Children's Literature Interest Group: Interview with Sam Angus

Sam Angus is the author of Soldier Dog which has been longlisted for the Carnegie Prize and the Redbridge Award amongst many others.



What comes first – the narrative or the factual content?
The narrative always comes first for me, I often go through a book after the first draft, adding in any contextual detail that is needed.

How much research do you have to do? Do you research before you write or as the book is taking shape?
Yes, I spent at least a year, on and off, researching the subject before writing the story – I concentrated particularly on memoirs and letters. Many of the narrative ideas for the story were triggered by events I came across during this research.

How much does your editor change what you write? What relationship do you have with your editor?
I have a lovely relationship with my editor. When she wants changes, it can feel a little painful at first though I always end up by recognising that she is right later.

Do you feel a tension between writing what you know will sell and writing what you would like to write?
No. I write what I want to and then sometimes have to adjust things later, usually in a fairly insignificant way, in order for example that the book has somewhere to sit in a bookshop – ie by changing the age of the hero/heroine to fit in with the intended readership.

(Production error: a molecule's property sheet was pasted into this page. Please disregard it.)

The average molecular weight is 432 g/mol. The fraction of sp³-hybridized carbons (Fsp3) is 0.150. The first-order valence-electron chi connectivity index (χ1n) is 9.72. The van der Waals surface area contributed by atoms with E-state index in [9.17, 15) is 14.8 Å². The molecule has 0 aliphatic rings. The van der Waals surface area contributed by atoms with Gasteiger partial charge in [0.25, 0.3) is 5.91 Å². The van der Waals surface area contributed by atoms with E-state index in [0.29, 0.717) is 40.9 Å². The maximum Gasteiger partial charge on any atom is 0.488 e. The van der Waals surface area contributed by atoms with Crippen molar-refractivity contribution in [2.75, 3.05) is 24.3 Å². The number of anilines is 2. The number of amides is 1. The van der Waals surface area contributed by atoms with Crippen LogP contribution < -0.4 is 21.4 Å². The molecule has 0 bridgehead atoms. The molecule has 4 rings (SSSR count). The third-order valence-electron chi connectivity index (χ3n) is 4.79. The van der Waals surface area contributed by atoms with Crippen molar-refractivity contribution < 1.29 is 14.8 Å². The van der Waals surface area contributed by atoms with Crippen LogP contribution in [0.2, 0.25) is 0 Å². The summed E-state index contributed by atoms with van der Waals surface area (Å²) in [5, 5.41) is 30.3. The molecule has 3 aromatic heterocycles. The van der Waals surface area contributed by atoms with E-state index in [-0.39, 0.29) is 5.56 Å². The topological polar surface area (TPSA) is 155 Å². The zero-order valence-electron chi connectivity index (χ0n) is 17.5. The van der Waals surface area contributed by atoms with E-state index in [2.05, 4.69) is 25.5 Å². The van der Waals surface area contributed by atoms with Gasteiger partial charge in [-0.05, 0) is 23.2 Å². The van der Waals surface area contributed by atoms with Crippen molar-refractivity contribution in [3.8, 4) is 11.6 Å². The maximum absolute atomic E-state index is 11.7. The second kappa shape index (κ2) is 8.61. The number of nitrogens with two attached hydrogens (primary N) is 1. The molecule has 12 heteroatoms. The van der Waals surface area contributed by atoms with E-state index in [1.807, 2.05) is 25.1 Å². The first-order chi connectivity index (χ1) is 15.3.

At what stage in your writing process do you use a computer?
I write on a computer when at my desk, though if ideas come to me when I’m out and about, I make jottings in a notebook or even sometimes my telephone or any bit of paper that comes to hand. During the editing process, I work by hand on the manuscript and then input the corrections on to a computer later.

What control do you have over your book cover and the illustrations?
None! Though they’ve done a lovely job and the gold foil stands out in the darkest corner of any book shop. I do get to see the illustrator’s work before it goes to print, but I am not really required or encouraged to make any comment.

Do you write with a particular age group in mind? How does the target age group affect your writing?
Yes, I do write with a specific age group in mind, very much so as this is necessary for the publishers and book sellers, though I always try to write using language and choosing subjects that will also interest adults and older children.

Which historical character would you most like to have been and why?
Tricky. Good historical figures for women are few and far between. If I could be a fictional character, Velvet in National Velvet.

What do you think you would be if you weren’t an author?
A teacher.

At what stage did you know you wanted to become an author?
Since very young I always thought I would write a book though I didn’t necessarily think I would be a full time for a life time type of author.

What advice would you give to an aspiring writer?
Read and read and read.

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